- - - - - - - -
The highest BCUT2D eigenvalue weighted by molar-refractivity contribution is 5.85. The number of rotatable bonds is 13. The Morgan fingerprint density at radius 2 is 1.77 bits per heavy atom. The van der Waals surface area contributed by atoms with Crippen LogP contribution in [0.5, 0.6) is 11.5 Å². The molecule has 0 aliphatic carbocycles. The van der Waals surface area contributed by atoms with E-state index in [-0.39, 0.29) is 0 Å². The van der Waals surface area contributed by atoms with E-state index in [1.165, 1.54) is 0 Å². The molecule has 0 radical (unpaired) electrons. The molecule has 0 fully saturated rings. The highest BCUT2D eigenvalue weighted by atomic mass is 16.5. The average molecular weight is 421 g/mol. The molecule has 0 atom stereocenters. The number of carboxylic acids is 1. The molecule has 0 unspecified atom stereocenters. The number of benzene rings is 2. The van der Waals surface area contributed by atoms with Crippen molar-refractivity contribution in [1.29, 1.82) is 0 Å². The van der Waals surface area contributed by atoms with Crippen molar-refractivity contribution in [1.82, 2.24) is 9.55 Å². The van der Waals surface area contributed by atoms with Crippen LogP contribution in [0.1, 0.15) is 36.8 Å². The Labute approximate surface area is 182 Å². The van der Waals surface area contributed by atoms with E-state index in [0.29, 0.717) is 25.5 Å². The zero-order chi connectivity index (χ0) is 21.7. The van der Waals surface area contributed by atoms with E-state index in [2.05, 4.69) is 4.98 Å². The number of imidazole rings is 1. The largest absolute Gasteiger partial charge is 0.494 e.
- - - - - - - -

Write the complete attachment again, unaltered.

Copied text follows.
The highest BCUT2D eigenvalue weighted by molar-refractivity contribution is 5.85. The number of rotatable bonds is 13. The Morgan fingerprint density at radius 2 is 1.77 bits per heavy atom. The van der Waals surface area contributed by atoms with Crippen LogP contribution in [0.5, 0.6) is 11.5 Å². The molecule has 0 aliphatic carbocycles. The van der Waals surface area contributed by atoms with E-state index in [-0.39, 0.29) is 0 Å². The van der Waals surface area contributed by atoms with E-state index in [1.165, 1.54) is 0 Å². The molecule has 0 radical (unpaired) electrons. The molecule has 0 fully saturated rings. The highest BCUT2D eigenvalue weighted by atomic mass is 16.5. The average molecular weight is 421 g/mol. The molecule has 0 atom stereocenters. The number of carboxylic acids is 1. The molecule has 0 unspecified atom stereocenters. The number of benzene rings is 2. The van der Waals surface area contributed by atoms with Crippen molar-refractivity contribution in [1.29, 1.82) is 0 Å². The van der Waals surface area contributed by atoms with Crippen molar-refractivity contribution in [1.82, 2.24) is 9.55 Å². The van der Waals surface area contributed by atoms with Crippen LogP contribution in [0.1, 0.15) is 36.8 Å². The Labute approximate surface area is 182 Å². The van der Waals surface area contributed by atoms with E-state index in [0.29, 0.717) is 25.5 Å². The zero-order chi connectivity index (χ0) is 21.7. The van der Waals surface area contributed by atoms with E-state index in [2.05, 4.69) is 4.98 Å². The number of imidazole rings is 1. The largest absolute Gasteiger partial charge is 0.494 e.